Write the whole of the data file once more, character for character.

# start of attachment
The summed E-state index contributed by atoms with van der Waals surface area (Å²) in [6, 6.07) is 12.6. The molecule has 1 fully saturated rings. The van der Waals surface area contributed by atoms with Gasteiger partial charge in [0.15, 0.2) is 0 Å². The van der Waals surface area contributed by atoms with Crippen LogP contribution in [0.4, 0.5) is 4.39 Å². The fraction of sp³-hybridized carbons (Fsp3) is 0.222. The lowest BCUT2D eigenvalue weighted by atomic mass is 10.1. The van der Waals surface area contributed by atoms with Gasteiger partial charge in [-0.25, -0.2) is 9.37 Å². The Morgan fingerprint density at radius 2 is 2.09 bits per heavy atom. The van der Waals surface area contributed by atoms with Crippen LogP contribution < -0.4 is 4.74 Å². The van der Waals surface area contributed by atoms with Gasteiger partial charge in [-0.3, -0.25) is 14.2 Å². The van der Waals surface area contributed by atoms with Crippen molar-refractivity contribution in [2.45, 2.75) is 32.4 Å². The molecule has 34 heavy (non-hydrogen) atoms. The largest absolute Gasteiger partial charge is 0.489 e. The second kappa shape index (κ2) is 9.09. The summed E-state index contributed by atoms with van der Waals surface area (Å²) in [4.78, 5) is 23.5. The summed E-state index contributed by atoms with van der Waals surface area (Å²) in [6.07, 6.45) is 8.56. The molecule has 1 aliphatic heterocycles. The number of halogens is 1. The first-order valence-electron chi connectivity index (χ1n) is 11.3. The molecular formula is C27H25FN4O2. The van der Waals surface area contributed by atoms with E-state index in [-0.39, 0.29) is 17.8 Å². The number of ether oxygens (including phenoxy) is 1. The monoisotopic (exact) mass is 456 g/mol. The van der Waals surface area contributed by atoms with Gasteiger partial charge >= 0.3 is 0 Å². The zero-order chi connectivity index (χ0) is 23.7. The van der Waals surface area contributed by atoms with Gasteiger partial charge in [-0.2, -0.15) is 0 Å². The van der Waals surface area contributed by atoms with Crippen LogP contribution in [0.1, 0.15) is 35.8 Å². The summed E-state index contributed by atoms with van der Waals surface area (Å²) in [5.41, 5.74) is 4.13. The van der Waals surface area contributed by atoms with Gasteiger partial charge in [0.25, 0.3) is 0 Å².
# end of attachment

The summed E-state index contributed by atoms with van der Waals surface area (Å²) in [6, 6.07) is 12.6. The molecule has 1 fully saturated rings. The van der Waals surface area contributed by atoms with Gasteiger partial charge in [0.15, 0.2) is 0 Å². The van der Waals surface area contributed by atoms with Crippen LogP contribution in [0.4, 0.5) is 4.39 Å². The fraction of sp³-hybridized carbons (Fsp3) is 0.222. The lowest BCUT2D eigenvalue weighted by atomic mass is 10.1. The van der Waals surface area contributed by atoms with Gasteiger partial charge in [-0.25, -0.2) is 9.37 Å². The Morgan fingerprint density at radius 2 is 2.09 bits per heavy atom. The van der Waals surface area contributed by atoms with Crippen LogP contribution < -0.4 is 4.74 Å². The van der Waals surface area contributed by atoms with Gasteiger partial charge in [-0.3, -0.25) is 14.2 Å². The van der Waals surface area contributed by atoms with Crippen molar-refractivity contribution in [2.45, 2.75) is 32.4 Å². The molecule has 34 heavy (non-hydrogen) atoms. The largest absolute Gasteiger partial charge is 0.489 e. The second kappa shape index (κ2) is 9.09. The summed E-state index contributed by atoms with van der Waals surface area (Å²) in [4.78, 5) is 23.5. The summed E-state index contributed by atoms with van der Waals surface area (Å²) in [6.07, 6.45) is 8.56. The molecule has 1 aliphatic heterocycles. The number of halogens is 1. The first-order valence-electron chi connectivity index (χ1n) is 11.3. The molecular formula is C27H25FN4O2. The van der Waals surface area contributed by atoms with E-state index in [-0.39, 0.29) is 17.8 Å². The number of ether oxygens (including phenoxy) is 1. The monoisotopic (exact) mass is 456 g/mol. The van der Waals surface area contributed by atoms with Gasteiger partial charge >= 0.3 is 0 Å². The zero-order chi connectivity index (χ0) is 23.7. The van der Waals surface area contributed by atoms with Gasteiger partial charge in [-0.2, -0.15) is 0 Å². The van der Waals surface area contributed by atoms with Crippen LogP contribution in [0.1, 0.15) is 35.8 Å². The summed E-state index contributed by atoms with van der Waals surface area (Å²) in [5.41, 5.74) is 4.13. The van der Waals surface area contributed by atoms with Gasteiger partial charge in [0.25, 0.3) is 0 Å².